Mr. PASTOR of Arizona. Mr. Chairman, I yield myself such time as I may consume.
(Mr. PASTOR of Arizona asked and was given permission to revise and extend his remarks.)
Mr. PASTOR of Arizona. Mr. Chairman, I am pleased that we are beginning consideration of H.R. 4745, the fiscal year 2015 Transportation, Housing and Urban Development, and Related Agencies Appropriations bill.
I also want to thank Chairman Latham for his work on this bill. He has been a good friend throughout the years and has been a great chairman over these last few years on this subcommittee. I really have enjoyed his friendship. I enjoy working with him, and I thank him for all the courtesies he has extended to me.
I also want to thank the staff--the staff on the majority and the staff on the minority side. They have worked well together over these last few months to bring this bill on the floor.
On paper, this bill appears to be nearly $1.2 billion higher than the fiscal year 2014 enacted level. However, the sharp differences between OMB and CBO on the receipt estimates for the FHA loan program mean that this bill is actually $1.8 billion lower--lower than the FY 2014 bill.
As a result, many programs are frozen at last year's level. Deep cuts were made to Amtrak, cuts were made to grants for new transit systems, HUD's HOME program, and HUD's program to reduce the hazards of lead and other household toxins have been reduced.
On a positive note, the bill addresses many of the important safety functions of the Department of Transportation.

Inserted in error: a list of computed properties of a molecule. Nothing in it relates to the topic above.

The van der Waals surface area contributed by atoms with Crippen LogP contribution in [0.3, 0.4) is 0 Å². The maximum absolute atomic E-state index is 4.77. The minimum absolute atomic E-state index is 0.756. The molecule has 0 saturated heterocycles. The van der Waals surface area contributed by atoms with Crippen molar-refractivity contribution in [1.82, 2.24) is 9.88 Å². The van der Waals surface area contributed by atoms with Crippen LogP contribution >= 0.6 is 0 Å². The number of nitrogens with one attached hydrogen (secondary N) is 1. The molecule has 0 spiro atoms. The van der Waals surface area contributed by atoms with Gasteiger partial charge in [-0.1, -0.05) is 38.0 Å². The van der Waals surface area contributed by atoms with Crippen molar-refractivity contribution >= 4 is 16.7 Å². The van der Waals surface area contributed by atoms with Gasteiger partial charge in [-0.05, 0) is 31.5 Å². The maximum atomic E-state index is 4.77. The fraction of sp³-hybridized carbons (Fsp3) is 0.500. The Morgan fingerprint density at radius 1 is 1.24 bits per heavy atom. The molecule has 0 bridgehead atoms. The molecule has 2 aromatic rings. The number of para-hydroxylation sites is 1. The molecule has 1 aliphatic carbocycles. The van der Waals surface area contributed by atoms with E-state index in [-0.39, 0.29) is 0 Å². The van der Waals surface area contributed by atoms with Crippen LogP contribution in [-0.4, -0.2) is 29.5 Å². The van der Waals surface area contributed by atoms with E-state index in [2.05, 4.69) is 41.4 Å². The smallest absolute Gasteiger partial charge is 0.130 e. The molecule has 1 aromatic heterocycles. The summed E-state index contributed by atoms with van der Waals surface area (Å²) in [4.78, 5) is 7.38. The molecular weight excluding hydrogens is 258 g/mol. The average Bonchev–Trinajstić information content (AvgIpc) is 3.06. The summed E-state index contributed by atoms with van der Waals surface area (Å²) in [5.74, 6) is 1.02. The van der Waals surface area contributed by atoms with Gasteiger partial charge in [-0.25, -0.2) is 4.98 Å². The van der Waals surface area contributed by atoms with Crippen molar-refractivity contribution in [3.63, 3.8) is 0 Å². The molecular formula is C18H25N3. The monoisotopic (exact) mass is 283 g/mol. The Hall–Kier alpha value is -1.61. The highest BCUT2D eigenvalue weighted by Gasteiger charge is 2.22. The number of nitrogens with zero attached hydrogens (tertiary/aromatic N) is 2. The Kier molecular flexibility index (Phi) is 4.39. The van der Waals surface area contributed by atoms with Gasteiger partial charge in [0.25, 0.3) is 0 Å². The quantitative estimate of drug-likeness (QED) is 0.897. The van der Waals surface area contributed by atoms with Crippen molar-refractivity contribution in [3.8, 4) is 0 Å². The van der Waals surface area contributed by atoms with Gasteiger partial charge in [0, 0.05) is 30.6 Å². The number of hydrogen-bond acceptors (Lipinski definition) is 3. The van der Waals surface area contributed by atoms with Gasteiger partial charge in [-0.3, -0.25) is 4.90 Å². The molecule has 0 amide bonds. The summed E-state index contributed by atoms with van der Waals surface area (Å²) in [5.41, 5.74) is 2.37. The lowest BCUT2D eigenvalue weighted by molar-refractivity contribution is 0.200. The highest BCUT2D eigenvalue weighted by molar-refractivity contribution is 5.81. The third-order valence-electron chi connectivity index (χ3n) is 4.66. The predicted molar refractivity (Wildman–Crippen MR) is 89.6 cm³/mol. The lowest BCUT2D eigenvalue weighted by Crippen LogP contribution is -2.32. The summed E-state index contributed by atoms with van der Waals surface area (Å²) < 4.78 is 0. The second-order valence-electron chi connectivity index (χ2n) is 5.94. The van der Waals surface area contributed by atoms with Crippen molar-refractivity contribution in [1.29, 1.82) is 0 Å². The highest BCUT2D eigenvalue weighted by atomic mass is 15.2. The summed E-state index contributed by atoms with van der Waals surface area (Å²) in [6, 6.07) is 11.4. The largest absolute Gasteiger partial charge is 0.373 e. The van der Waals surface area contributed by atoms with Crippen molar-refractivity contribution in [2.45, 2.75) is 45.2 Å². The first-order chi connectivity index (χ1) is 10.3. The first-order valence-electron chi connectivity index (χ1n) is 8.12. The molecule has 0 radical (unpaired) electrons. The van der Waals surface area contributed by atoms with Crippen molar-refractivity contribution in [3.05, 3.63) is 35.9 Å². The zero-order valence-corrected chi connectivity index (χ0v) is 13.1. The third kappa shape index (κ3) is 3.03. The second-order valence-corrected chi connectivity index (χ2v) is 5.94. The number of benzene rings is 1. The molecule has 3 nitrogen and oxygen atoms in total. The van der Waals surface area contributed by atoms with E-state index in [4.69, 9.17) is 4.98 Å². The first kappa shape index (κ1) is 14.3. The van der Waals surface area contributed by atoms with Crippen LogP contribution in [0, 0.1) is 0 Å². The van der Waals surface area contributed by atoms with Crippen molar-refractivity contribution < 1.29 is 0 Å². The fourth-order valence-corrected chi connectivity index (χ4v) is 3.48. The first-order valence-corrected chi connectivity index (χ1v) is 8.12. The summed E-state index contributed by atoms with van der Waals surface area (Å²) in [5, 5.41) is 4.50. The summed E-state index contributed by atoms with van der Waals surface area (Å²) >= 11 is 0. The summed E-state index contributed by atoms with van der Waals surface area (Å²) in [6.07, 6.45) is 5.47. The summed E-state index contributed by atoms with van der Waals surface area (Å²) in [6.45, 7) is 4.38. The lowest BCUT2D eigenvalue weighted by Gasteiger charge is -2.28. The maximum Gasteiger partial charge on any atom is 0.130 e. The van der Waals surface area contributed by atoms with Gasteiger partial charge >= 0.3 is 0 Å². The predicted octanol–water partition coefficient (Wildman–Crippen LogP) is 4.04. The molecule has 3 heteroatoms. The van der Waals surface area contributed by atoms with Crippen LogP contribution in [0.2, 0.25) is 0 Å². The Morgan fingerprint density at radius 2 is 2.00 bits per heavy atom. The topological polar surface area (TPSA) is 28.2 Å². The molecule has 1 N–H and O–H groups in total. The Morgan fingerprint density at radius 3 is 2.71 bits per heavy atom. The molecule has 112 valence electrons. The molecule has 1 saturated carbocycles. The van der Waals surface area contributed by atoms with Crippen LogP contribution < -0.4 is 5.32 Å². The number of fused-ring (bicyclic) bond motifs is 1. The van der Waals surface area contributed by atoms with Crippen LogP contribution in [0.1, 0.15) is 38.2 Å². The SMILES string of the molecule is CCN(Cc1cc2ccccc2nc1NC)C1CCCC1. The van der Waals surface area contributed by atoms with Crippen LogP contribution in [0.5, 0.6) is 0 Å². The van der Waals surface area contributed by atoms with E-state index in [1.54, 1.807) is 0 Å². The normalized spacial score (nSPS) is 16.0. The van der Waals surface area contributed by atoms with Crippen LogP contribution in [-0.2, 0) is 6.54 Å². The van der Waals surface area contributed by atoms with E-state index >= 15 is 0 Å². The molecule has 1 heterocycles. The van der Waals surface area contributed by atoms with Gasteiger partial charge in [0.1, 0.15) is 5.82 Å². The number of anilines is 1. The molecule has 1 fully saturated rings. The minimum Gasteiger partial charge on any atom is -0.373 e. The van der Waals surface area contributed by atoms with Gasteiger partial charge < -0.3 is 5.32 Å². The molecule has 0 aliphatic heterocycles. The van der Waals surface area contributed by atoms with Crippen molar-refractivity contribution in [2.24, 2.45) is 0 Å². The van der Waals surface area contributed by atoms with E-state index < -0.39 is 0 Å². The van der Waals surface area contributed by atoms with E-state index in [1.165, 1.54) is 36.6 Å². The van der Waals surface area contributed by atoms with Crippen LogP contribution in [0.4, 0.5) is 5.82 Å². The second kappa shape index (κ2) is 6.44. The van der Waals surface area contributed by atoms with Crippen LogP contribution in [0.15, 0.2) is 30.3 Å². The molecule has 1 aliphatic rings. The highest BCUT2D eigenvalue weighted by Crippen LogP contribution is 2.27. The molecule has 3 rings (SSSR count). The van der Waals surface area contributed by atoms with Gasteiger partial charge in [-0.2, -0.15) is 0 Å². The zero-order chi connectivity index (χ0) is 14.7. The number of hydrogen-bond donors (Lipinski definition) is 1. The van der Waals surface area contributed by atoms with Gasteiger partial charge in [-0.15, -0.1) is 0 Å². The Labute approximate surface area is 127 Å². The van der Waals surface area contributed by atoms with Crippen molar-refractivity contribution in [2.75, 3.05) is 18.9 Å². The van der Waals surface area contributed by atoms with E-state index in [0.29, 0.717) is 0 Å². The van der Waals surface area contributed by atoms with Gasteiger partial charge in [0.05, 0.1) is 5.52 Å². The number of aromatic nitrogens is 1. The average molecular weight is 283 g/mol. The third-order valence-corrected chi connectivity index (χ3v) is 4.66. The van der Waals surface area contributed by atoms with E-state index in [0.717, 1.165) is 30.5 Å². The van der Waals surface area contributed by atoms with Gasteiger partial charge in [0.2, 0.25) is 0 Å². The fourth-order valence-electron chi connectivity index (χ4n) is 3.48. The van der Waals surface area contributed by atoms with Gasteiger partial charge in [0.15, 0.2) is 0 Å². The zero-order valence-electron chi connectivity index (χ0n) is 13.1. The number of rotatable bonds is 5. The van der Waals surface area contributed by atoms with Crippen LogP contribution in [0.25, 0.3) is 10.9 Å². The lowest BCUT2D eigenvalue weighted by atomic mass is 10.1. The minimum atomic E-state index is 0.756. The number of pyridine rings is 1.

For example, this bill provides strong funding for the programs and activities of the Federal Aviation Administration. It will allow the FAA to continue to hire and train new controllers that were lost due to sequestration.
The bill also ensures that the FAA will be able to continue to make important investments to modernize our aging air traffic control system.
With regard to housing programs, the Community Development Block Grants program is adequately funded, and the chairman has worked to ensure that tenants in assisted housing can retain their housing.
The administration's Statement of Administration Policy makes it clear that this bill needs improvement before President Obama will sign it into law.
As we consider the bill over the next few days, I hope that we can prevent further cuts to important transportation and housing programs, and I also hope that we can defeat legislative provisions that will only weaken this bill's chances for enactment.
Finally, Mr. Chairman, I would like to point out to my colleagues that the Senate allocation for this bill is nearly $2.4 billion higher than this bill. I hope that we are able to consider this bill quickly, so we can go to conference with the Senate to produce a bill that we can all support.
I reserve the balance of my time.
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